Cuts could see social housing sector home in on new sources of finance
15 November 2010 | By Luke McLeod-Roberts
Advisers gear up for roles with new entrants.
According to the National Housing Federation, the representative body for not-for-profit housing associations, the UK’s social housing stock is expected to drop by 123,000 over the next four years as a result of the Government’s housing policies.
Last month’s Comprehensive Spending Review will have a major long-term impact by reducing substantially the public sector funding component made available through the Department for Communities and Local Government.
“The sector was broadly left to look after itself,” comments Mitch Brown, a social housing partner at Eversheds who acts for housing associations and funders. “One suspects it’s the beginning of [public sector finance] getting phased out completely. There’s a feeling that there’s a need for new sources of finance.”
At present the largest private source of finance is conventional bank debt. As such, it is concentrated in the hands of relatively few players - Barclays, Lloyds TSB, RBS and Santander in particular.
“There’s been a concentration in the hands of relatively few funders in the past 15 years,” explainsRichard Papworth, head of banking at Addleshaw Goddard. “This is because mandates became very large and there was increased competition among larger lenders to win those few mandates.
“At the same time margins declined dramatically, leading to the number of funders falling, which eventually caused some to exit and sell their portfolios.”
However, Eversheds’ Brown believes that some banks have struggled to dispose of their loan books.
“This particular sector was lending at ridiculously cut rates - 25 basis points over 25 years,” he says. “Nobody’s refinancing at those rates and the banks [are] stuck. Some of the clearing banks have ended up with overexposure due to bank sector rationalisation and are looking to limit this. There’s a need for new players.”
Enter M&G Investments. The asset management arm of Prudential is aiming to launch a social housing debt fund targeted at pension funds and institutional investors before the end of the year.
M&G has engaged a number of City advisers in the past, including Clifford Chance, Dechert, Hogan Lovells and Mayer Brown. But a partner at one of these firms tells The Lawyer that “[M&G is] very business-orientated. They instruct whoever they think’s best for that particular fund. They have a very entrepreneurial culture.”
However, in this case it is understood that M&G is looking to structure the fund through an Irish vehicle and that Dublin’s A&L Goodbody is the likely adviser. A&L corporate partner Michael Barr has been linked to the transaction, but neither he nor M&G would comment in relation to it.
Dechert funds partner Declan O’Sullivan says: “There’s a well-established, simple regime for the operation of property funds in Ireland through Qualifying Investor Funds that are targeted at investors putting up at least e100,000 [£87,000] each with no tax at the level of the fund for non-Irish investors.”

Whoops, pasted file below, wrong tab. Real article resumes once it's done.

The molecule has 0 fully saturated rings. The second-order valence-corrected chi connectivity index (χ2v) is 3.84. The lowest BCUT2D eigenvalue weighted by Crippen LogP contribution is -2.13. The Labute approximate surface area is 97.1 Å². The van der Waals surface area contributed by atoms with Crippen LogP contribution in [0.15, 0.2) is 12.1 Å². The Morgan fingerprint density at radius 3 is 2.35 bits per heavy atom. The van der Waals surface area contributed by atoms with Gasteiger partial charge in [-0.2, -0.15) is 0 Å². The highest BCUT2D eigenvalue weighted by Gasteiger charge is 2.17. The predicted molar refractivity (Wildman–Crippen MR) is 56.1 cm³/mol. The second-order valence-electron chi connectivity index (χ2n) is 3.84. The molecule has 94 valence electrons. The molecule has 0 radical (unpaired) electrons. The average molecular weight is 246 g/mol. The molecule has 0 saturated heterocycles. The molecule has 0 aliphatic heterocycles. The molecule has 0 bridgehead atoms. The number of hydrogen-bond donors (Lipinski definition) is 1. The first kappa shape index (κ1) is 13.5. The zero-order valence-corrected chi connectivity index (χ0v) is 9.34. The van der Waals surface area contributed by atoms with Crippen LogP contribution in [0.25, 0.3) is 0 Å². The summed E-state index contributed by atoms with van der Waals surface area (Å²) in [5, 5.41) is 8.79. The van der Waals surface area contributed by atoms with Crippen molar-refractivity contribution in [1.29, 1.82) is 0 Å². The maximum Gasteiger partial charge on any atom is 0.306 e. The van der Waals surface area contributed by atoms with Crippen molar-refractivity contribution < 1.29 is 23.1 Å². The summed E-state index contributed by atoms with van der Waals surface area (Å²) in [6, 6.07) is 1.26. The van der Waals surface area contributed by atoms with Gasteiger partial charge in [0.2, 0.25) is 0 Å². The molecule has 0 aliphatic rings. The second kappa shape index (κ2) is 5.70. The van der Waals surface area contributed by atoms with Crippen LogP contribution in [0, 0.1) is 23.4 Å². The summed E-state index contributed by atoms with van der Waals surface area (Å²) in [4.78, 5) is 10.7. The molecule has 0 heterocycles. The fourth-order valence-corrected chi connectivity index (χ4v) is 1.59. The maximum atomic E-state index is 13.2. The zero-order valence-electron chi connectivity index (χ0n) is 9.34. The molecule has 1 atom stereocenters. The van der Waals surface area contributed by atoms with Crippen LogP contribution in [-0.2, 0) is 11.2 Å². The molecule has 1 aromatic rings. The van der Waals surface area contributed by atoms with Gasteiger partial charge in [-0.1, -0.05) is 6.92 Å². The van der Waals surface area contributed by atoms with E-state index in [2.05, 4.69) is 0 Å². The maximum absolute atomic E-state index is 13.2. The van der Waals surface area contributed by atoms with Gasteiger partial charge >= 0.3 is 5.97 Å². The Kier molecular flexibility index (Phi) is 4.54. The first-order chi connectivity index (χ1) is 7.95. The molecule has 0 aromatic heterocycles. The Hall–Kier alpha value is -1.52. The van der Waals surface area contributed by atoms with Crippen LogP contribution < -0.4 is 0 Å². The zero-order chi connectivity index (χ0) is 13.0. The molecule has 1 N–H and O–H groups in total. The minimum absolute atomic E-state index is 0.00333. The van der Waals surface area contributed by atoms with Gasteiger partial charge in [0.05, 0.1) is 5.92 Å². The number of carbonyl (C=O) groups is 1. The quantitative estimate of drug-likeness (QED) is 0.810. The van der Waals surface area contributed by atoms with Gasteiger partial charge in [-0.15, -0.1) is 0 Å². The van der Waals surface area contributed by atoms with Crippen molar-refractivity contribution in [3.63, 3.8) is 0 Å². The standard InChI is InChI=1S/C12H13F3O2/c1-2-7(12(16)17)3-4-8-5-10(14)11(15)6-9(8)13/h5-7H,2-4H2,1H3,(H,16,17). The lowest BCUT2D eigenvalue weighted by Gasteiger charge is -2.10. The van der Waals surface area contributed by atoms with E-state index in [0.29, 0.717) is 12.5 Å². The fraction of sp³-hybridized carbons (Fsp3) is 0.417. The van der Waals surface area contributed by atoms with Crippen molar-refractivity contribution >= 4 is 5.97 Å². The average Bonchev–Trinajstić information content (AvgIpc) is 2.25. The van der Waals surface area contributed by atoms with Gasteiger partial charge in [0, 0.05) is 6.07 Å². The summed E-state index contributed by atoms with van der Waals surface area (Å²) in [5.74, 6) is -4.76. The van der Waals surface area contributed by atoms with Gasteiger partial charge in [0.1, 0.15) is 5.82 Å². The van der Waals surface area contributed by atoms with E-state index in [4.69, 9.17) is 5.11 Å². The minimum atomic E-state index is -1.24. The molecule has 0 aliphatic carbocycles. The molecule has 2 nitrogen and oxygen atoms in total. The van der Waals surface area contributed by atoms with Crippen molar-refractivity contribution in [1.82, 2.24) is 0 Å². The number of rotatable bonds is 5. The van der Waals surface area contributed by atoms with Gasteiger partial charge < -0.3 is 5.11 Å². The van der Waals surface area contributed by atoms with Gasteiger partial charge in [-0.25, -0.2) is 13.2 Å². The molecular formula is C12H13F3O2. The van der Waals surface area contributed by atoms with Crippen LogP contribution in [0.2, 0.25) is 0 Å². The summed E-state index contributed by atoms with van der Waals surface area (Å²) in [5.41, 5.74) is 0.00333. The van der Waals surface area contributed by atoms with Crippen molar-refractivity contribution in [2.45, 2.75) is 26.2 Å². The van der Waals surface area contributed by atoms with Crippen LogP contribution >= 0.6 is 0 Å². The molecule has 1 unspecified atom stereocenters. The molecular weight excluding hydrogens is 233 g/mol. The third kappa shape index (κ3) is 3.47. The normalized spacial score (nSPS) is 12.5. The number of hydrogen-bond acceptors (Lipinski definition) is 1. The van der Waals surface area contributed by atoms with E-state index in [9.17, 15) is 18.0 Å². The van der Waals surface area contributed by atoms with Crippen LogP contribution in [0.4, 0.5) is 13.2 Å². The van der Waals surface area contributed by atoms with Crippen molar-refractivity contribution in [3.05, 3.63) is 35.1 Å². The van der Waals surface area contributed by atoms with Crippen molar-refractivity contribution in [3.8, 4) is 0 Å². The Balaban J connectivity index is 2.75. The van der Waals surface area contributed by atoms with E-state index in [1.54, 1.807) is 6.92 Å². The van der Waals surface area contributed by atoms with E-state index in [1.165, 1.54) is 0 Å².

This is part of a wave of similar vehicles that Irish lawyers are hoping will launch as the Alternative Investment Fund Managers Directive legislation looks set to pass in the European Parliament imminently.
Still, Brown is sceptical as to whether there will be many housing associations that have the capacity to issue a bond on their own.
“You need to have 50,000 units in ownership to have enough mass,” he argues. “You might only be talking about 10 players [in the UK] that fit the bill. The rest will have to opt for club deals if they want to raise funds.”
His commercial partner Paul Pugh believes the M&G move is interesting, but that it is part of a longer-term trend rather than constituting anything new.
In the past year Pugh and his team have personally acted on a $200m (£125m) private placement in the US to raise money for UK housing association Places for People, as well as a £76m unsecured bond deal in the Japanese market for the same client.
One of the attractions for institutional investors of the new fund is expected to be its ability to insulate investments by indexing them to inflation.
“What we’re finding is that money’s looking for safe harbours,” comments Pugh. “The yields aren’t as big as the private equity funds’, but [capital markets opportunities in the] not-for-profit sector - social housing and universities - are expanding.”
Papworth agrees that things are poised to take off. “Our social housing finance team remains extremely busy,” he reveals. “Housing’s been one of the more resilient finance areas and is hugely important to our firm. The market hasn’t grown since the peak in 2008, when there were substantial Large Scale Voluntary Transfers, but we’ve built market share. We’re also expecting further work due to increased consolidation.”
The Government argues that housing associations can boost sources of revenue by allowing registered providers to charge rent equivalent of up to 80 per cent of local housing allowances - a major increase compared with the previous regime.
“An increase in the amount is interesting to commercial players,” says Brown. “But it’s not going to help people on low incomes.”
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